(Oct. 23, 2014) — Some observations on the nuances of Article V are in order. First, the plain language of Article V is clear and decisive: Congress shall call a “Convention for proposing Amendments,” not a convention for proposing an amendment. It is therefore clear than an Article V convention has the power to consider various issues and the right to submit various amendments to the states for consideration and, if warranted, ratification. In addition, the language in Article V does not authorize the states to apply for an amendment; rather they are only authorized to apply for a convention for proposing amendments.
Second, the focus of Article V is clearly on the ability of the states to demand a convention, and not on the subjects to be considered by such a convention. Rather, the focus is on the process of amendment, as demonstrated by the language of the Constitutional Convention delegates Morris and Gerry who “moved to amend the article so as to require a Convention on application of 2/3 of the Sts…”. Therefore, Congress is without authority to obstruct a convention in any manner it might attempt, including failing to call for one in a timely fashion as it is required to do.
Last, James Madison addressed Article V in The Federalist No. 43 when he discussed the great value of allowing both Congress and the states to proposed changes in the Constitution:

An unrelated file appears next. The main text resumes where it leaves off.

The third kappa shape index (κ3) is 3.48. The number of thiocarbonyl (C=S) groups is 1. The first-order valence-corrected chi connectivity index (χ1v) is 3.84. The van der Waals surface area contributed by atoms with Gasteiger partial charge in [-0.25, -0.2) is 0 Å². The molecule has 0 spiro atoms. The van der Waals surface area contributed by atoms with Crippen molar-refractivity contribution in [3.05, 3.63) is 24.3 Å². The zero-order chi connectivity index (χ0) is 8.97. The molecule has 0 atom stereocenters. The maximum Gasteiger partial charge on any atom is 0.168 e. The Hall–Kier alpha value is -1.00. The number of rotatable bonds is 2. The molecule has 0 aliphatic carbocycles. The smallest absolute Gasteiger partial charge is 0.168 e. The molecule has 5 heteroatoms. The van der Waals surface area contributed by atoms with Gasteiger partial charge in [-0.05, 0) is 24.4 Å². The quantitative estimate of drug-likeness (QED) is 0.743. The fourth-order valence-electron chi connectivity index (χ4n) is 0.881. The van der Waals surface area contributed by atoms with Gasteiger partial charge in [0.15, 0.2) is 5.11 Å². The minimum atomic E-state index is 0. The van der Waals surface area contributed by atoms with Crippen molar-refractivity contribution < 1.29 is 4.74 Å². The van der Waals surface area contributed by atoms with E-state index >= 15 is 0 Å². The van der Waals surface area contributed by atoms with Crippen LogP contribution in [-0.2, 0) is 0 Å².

“‘[t]o provide for amendments to be ratified by three-fourths of the States, under two exceptions only.’ That useful alterations will be suggested by experience, could not but be foreseen. It was requisite therefore that a mode for introducing them should be provided. The mode preferred by the Convention seems to be stamped with ever mark of propriety. It guards equally against that extreme facility which would render the Constitution too mutable; and that extreme difficulty which might perpetuate its discovered faults. It moreover equally enables the general and the state governments to originate the amendment of errors as they may be pointed out by the experience on one side or on the other.”
Clearly, therefore, a convention to propose amendments was intended as a check to regulate excesses of the national government, and it was not intended that the national government could avoid, deny, regulate or otherwise blunt this constitutional check for its own self-interest.